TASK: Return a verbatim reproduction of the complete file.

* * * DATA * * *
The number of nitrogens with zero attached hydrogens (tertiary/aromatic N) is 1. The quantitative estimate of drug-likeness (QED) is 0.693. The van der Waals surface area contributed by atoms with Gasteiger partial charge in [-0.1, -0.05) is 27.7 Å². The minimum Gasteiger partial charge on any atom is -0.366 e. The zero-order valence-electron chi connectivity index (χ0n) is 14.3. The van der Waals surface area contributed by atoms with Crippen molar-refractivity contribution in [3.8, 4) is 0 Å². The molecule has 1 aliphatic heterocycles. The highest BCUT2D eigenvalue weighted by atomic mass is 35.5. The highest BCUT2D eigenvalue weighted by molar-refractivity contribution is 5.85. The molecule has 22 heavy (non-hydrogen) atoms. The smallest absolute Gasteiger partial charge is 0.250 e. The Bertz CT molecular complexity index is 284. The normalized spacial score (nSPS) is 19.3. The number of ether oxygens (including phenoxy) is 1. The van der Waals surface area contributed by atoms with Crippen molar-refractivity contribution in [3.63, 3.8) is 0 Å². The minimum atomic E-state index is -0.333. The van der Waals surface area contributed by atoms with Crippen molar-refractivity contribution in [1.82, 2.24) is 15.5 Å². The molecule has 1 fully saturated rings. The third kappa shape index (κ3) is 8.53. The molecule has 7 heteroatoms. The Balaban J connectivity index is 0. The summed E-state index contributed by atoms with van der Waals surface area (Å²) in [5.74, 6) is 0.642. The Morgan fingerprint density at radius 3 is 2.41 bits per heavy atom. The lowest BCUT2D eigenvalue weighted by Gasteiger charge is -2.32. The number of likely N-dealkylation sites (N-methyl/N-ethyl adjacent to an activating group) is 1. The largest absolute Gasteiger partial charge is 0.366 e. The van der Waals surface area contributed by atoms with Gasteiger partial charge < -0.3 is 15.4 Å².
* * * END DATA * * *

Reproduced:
The number of nitrogens with zero attached hydrogens (tertiary/aromatic N) is 1. The quantitative estimate of drug-likeness (QED) is 0.693. The van der Waals surface area contributed by atoms with Gasteiger partial charge in [-0.1, -0.05) is 27.7 Å². The minimum Gasteiger partial charge on any atom is -0.366 e. The zero-order valence-electron chi connectivity index (χ0n) is 14.3. The van der Waals surface area contributed by atoms with Crippen molar-refractivity contribution in [3.8, 4) is 0 Å². The molecule has 1 aliphatic heterocycles. The highest BCUT2D eigenvalue weighted by atomic mass is 35.5. The highest BCUT2D eigenvalue weighted by molar-refractivity contribution is 5.85. The molecule has 22 heavy (non-hydrogen) atoms. The smallest absolute Gasteiger partial charge is 0.250 e. The Bertz CT molecular complexity index is 284. The normalized spacial score (nSPS) is 19.3. The number of ether oxygens (including phenoxy) is 1. The van der Waals surface area contributed by atoms with Crippen molar-refractivity contribution in [3.63, 3.8) is 0 Å². The minimum atomic E-state index is -0.333. The van der Waals surface area contributed by atoms with Crippen molar-refractivity contribution in [1.82, 2.24) is 15.5 Å². The molecule has 1 fully saturated rings. The third kappa shape index (κ3) is 8.53. The molecule has 7 heteroatoms. The Balaban J connectivity index is 0. The summed E-state index contributed by atoms with van der Waals surface area (Å²) in [5.74, 6) is 0.642. The Morgan fingerprint density at radius 3 is 2.41 bits per heavy atom. The lowest BCUT2D eigenvalue weighted by Gasteiger charge is -2.32. The number of likely N-dealkylation sites (N-methyl/N-ethyl adjacent to an activating group) is 1. The largest absolute Gasteiger partial charge is 0.366 e. The van der Waals surface area contributed by atoms with Gasteiger partial charge < -0.3 is 15.4 Å².